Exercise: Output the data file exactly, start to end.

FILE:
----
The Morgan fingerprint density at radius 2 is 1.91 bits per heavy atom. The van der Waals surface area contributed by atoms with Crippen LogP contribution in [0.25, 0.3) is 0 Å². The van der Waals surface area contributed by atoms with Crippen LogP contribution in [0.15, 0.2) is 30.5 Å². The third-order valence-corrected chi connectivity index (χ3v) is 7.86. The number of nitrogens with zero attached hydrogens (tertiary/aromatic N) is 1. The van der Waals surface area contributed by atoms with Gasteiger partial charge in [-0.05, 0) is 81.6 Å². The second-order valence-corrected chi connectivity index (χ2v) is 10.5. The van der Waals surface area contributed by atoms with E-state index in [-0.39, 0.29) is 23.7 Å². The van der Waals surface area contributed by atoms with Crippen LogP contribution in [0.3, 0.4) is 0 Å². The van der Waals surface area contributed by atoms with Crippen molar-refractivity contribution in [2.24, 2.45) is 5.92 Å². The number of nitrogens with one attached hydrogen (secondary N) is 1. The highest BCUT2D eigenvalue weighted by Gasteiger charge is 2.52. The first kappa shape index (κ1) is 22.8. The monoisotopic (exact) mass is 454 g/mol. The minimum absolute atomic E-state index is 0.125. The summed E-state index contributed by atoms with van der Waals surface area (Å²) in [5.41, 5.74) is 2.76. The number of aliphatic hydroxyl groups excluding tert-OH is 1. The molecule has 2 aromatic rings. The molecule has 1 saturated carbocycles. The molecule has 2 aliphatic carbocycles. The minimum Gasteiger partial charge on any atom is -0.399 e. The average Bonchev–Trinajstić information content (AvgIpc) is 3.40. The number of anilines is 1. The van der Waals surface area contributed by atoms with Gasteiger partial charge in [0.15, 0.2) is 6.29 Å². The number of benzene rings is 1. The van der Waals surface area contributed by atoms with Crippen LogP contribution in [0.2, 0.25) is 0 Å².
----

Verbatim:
The Morgan fingerprint density at radius 2 is 1.91 bits per heavy atom. The van der Waals surface area contributed by atoms with Crippen LogP contribution in [0.25, 0.3) is 0 Å². The van der Waals surface area contributed by atoms with Crippen LogP contribution in [0.15, 0.2) is 30.5 Å². The third-order valence-corrected chi connectivity index (χ3v) is 7.86. The number of nitrogens with zero attached hydrogens (tertiary/aromatic N) is 1. The van der Waals surface area contributed by atoms with Gasteiger partial charge in [-0.05, 0) is 81.6 Å². The second-order valence-corrected chi connectivity index (χ2v) is 10.5. The van der Waals surface area contributed by atoms with E-state index in [-0.39, 0.29) is 23.7 Å². The van der Waals surface area contributed by atoms with Crippen LogP contribution in [0.3, 0.4) is 0 Å². The van der Waals surface area contributed by atoms with Crippen molar-refractivity contribution in [2.24, 2.45) is 5.92 Å². The number of nitrogens with one attached hydrogen (secondary N) is 1. The highest BCUT2D eigenvalue weighted by Gasteiger charge is 2.52. The first kappa shape index (κ1) is 22.8. The monoisotopic (exact) mass is 454 g/mol. The minimum absolute atomic E-state index is 0.125. The summed E-state index contributed by atoms with van der Waals surface area (Å²) in [5.41, 5.74) is 2.76. The number of aliphatic hydroxyl groups excluding tert-OH is 1. The molecule has 2 aromatic rings. The molecule has 1 saturated carbocycles. The molecule has 2 aliphatic carbocycles. The minimum Gasteiger partial charge on any atom is -0.399 e. The average Bonchev–Trinajstić information content (AvgIpc) is 3.40. The number of anilines is 1. The van der Waals surface area contributed by atoms with Gasteiger partial charge in [0.15, 0.2) is 6.29 Å². The number of benzene rings is 1. The van der Waals surface area contributed by atoms with Crippen LogP contribution in [0.2, 0.25) is 0 Å².